April '01 - Primary Colors!
When a freshwater tank is meant to be much more than just a container for fish, but also a part of the roomīs decoration, you may sometimes be interested having a general composition that favors a certain color, to help contrast or integrate the tank with its surroundings or produce any other interesting effect. So, just for fun and inspiration, this monthīs tanks are some fine examples of compositions that lean towards one of the three primary optical colors: Red, Green and Blue!
Regis Pelletīs 450 L Planted Tank (USA)
Creating a reddish composition that still maintains a touch of beauty and naturality is quite a challenge. Red aquatic plants are among the most awesome you can find, but also generally known to be more difficult to keep. In contrast, red fishes are commonly available and many are easy to keep, such as Swordtails, Platies, Guppies, Cardinals, Serpae Tetras, Cherry Barbs, Rosy Barbs, Bettas, Dwarf Gouramies, and so on. Finally, you can easily find rocks, driftwood, gravel and other pieces of decoration in various tones towards reddish-brown, and finish off with a Gro-lux type lighting, which really brings out the red of everything it reflects on. The huge and heavily planted tank shown belongs to American hobbyist Regis Pellet, who made use of gravel, driftwood and lighting, but also a large selection of red plants to create a beautiful and rare composition.
Martin Statsnyīs 300 L Nature Aquarium (Czech Republic)
Creating a green tank can be considered the exact opposite of creating a red tank. Green aquatic plants are readily available in all sorts of shapes and tones, and many of them are hardy enough that you donīt need to be a botany/chemistry major to grow them well in aquariums. However, if you do learn a little of the basics and provide them with a good amount of lighting, nutrients and CO2, you can create some spectacular aquascapes such as the tank shown above, owned by Czech hobbyist Martin Statsny. You can see his creation in greater detail at his website (in Czech). On the other hand, truely green freshwater fish are extremely rare (even in saltwater, actually), and the fishes sold with "green" in their names are usually not very green at all, or rather pale green at the most: Green Terror, Green Betta, Green Discus, Green Swordtail, and so on. Finally, you canīt really find any naturally green decoration, but as a tank ages you can allow algae to cover rocks and driftwood and create a natural effect, as long as you also take measures to keep it under control and not let it take over the entire tank!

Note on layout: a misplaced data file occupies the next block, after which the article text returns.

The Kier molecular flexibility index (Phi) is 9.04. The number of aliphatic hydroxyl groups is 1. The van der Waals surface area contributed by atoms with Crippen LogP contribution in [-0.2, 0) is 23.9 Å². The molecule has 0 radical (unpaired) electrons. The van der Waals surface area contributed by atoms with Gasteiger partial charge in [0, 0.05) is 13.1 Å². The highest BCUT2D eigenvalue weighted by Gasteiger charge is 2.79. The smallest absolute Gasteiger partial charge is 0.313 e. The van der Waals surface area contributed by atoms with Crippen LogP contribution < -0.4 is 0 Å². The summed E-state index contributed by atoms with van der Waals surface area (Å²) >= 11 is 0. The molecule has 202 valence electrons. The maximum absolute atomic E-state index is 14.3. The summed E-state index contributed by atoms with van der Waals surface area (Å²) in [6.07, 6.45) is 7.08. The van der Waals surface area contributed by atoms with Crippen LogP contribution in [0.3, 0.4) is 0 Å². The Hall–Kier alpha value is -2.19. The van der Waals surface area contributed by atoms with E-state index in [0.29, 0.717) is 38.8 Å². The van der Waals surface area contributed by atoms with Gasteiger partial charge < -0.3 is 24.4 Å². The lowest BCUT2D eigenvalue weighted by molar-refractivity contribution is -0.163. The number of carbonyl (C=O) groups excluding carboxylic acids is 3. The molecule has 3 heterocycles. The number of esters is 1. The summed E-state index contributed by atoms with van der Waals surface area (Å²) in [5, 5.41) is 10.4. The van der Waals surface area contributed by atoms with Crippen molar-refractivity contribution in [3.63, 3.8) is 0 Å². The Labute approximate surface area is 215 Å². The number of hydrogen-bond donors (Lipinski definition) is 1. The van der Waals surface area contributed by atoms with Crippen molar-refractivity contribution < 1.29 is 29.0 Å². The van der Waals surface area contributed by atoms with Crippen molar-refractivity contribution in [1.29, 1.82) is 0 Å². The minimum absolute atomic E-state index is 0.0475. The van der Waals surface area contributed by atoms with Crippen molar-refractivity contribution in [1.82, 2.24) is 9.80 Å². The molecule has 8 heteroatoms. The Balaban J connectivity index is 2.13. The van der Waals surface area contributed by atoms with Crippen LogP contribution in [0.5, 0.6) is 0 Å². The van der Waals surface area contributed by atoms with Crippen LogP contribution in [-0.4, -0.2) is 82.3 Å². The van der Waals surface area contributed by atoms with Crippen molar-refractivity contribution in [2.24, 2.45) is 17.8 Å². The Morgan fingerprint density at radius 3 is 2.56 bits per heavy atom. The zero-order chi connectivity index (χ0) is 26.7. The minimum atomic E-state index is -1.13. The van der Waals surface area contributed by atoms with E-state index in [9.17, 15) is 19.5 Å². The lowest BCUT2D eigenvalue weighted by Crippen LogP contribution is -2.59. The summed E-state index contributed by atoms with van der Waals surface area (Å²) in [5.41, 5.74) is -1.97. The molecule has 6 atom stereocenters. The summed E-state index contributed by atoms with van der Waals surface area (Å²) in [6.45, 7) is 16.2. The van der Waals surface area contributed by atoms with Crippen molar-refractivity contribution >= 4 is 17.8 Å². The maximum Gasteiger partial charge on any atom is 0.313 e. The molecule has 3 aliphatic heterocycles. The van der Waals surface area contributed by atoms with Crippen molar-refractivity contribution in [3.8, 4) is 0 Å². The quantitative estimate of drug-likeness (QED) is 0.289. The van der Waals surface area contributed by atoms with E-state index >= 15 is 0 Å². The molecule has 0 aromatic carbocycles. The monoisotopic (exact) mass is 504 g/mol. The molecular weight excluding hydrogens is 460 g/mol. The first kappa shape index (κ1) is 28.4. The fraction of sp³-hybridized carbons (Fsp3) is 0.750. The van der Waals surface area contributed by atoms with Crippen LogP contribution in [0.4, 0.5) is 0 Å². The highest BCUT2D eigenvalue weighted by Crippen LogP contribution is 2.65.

James Folsomīs 110 L Community Tank (USA)
When you talk about anything related to water such as an aquarium, "blue" is the color that promptly comes to mind. As an example, itīs the color of choice for the great majority of aquarium sites found on the web. However, if you give it a little more thought youīll notice that most natural aquatic landscapes arenīt blue at all, and you canīt even find a single piece of naturally blue decoration. In spite of this fact, a touch of blue in a tank does usually give it a very pleasant aspect. The most common choice to accomplish this task is to add a blue background to the tank, and in the case of the nicely done tank shown above, American hobbyist James Folsom goes one step beyond and uses blue gravel for a rather unnatural but interesting result. You can see more photos of this tank at his on-line photo album. Finally, you can compensate the lack of blue plants/decoration with the fish population, since blue fish are just as common as red ones. The most popular examples are Bettas, Neons, Guppies, Gouramies, and many species of cichlids.
If you'd like to submit an aquarium for Tank of the Month, just contact me.
Photos taken by their respective authors and displayed here with their permission.